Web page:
On the other hand, stock mutual funds in the U.S. posted $328 million in outflows for the week ended April 6.
The outflows may reflect investors’ growing dissatisfaction with active managers’ ability to beat their indices. Less than one in five large-cap funds outperformed the benchmark S&P 500 Index, the lowest number of beats since at least 1998.[related_links]
According to EPFR data, actively managed equity funds experienced $34.9 billion in net outflows globally this year, whereas global stock market ETFs, which passively track a benchmark index, have attracted another $7.6 billion, despite the volatility in the first quarter, Financial Times reports.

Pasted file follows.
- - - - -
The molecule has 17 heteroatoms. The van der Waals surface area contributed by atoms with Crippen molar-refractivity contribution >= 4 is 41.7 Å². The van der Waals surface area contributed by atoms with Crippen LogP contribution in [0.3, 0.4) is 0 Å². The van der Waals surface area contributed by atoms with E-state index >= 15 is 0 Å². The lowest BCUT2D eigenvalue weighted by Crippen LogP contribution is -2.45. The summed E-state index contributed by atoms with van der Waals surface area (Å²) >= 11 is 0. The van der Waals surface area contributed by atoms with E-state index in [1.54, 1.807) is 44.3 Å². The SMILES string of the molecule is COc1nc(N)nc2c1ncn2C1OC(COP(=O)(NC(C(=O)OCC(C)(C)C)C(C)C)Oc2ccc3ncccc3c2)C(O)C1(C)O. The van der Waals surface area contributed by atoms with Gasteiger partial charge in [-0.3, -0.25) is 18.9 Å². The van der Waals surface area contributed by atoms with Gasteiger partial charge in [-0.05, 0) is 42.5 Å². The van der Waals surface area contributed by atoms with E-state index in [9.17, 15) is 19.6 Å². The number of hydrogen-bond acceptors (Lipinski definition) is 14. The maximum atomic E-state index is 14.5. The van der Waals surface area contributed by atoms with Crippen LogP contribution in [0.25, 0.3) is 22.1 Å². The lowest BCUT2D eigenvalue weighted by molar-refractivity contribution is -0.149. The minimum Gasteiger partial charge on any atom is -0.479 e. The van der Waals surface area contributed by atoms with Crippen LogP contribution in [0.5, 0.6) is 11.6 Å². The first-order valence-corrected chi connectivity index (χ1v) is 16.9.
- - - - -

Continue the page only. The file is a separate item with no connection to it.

The ongoing underperformance in active funds has accelerated a shift toward passive strategies like ETFs. Last year, ETFs brought in almost $200 billion while actively managed equity funds lost $124 billion.
“It doesn’t surprise me that we’re getting this continuous move towards passive investment,” Mohamed El-Erian, chief economic adviser to Allianz, told the Financial Times. “Active funds have disappointed investors, and in a low-return environment costs become more important.”